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December 2014
Issue: June 1, 2013

Director's Chair: Andrew Niccol — 'The Host'

By: Iain Blair
HOLLYWOOD — Born in New Zealand, writer/director Andrew Niccol moved to London in the ‘80s and began his career directing TV commercials before making his movie debut in 1997 by writing and directing the Oscar-nominated sci-fi thriller Gattica.

He went on to write the influential The Truman Show (which won him an Oscar nomination for Best Screenplay) and The Terminal, and to write and direct Lord of War and In Time.

His latest film, The Host, which he also scripted, is based on the best-selling novel by Twilight Saga author Stephenie Meyer, and once again explores ideas about identity and love in a sci-fi scenario. 

A love story set in the future, where Earth is occupied by the Souls, a species who inhabit and then erase the minds of their human hosts, leaving their bodies intact, The Host follows the adventures of Melanie Stryder (Saoirse Ronan), one of the last surviving humans who fights back, risking her life for the people she cares about most — Jared (Max Irons), Ian (Jake Abel), her brother Jamie (Chandler Canterbury) and her Uncle Jeb (William Hurt) — proving that love can conquer all.



Here, in an exclusive interview, Niccol talks about making the ambitious film, his love of post and sound, the appeal of sci-fi, and why he always prefers using visual effects to create his imagery.

POST: You seem to love doing sci-fi projects. What’s the appeal for you?
ANDREW NICCOL: “I write other things but it’s true that I’ve had the most success with sci-fi, and I love the fact that it’s like a Trojan horse. Meaning that if you have serious ideas, sometimes it’s easier to slip them by people if you wrap them in a futuristic setting. So people tend to think, this has got nothing to do with me, when it actually has everything to do with them.”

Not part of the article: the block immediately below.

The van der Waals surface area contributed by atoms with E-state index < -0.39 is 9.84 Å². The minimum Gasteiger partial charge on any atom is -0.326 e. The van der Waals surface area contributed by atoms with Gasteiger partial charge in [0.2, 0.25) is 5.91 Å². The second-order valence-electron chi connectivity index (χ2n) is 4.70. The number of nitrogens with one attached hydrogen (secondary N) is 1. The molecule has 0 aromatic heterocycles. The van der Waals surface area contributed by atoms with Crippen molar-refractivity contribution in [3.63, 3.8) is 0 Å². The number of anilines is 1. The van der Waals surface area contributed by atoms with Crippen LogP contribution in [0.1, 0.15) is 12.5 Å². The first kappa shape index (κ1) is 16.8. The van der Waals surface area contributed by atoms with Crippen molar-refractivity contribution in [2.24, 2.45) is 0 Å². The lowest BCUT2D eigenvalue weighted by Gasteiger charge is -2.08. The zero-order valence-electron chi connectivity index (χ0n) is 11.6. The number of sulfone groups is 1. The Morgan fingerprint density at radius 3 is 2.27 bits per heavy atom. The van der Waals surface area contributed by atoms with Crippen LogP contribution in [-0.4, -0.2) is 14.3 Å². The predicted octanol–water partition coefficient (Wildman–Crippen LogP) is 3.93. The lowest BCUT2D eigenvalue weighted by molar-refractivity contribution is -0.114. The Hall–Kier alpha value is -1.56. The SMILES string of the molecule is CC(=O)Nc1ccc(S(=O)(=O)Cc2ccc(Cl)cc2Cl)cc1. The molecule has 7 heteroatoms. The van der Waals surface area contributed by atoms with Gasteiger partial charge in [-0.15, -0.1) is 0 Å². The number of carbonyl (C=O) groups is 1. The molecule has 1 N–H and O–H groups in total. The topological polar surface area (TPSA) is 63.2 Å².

POST: What sort of film did you set out to make with The Host?
NICCOL: “I tried to be very faithful to the novel and I was very drawn to the book’s idea. I love the story’s ambiguity, which is a dirty word in Hollywood as they want good versus evil, with no shading in between. And I loved that these aliens — the Souls — might be better for our planet than we are. Yes, they steal our free will, but they’ve eradicated war and disease and hunger, and healed the planet. It’s a great idea.”

POST: How closely did you work with Stephenie Meyer?
NICCOL: “She was very involved, but I was pleasantly surprised since I had no idea going in what to expect — and after a few days of working with her, I said, ‘Thank God you’re normal,’ because it would be so easy for her not to be normal, given all the huge success she’s had. But, she was very flexible and collaborative. 
“For instance, in the novel, the Seekers — the aliens who go around searching for surviving humans — are all dressed in black, and when I suggested they wear white because of their pure intentions, she agreed immediately. So she was very open to any changes I wanted to make. She could have been a monster, but she’s great and just very agreeable, even when disagreeing with you.”



POST: What were the biggest technical challenges making this?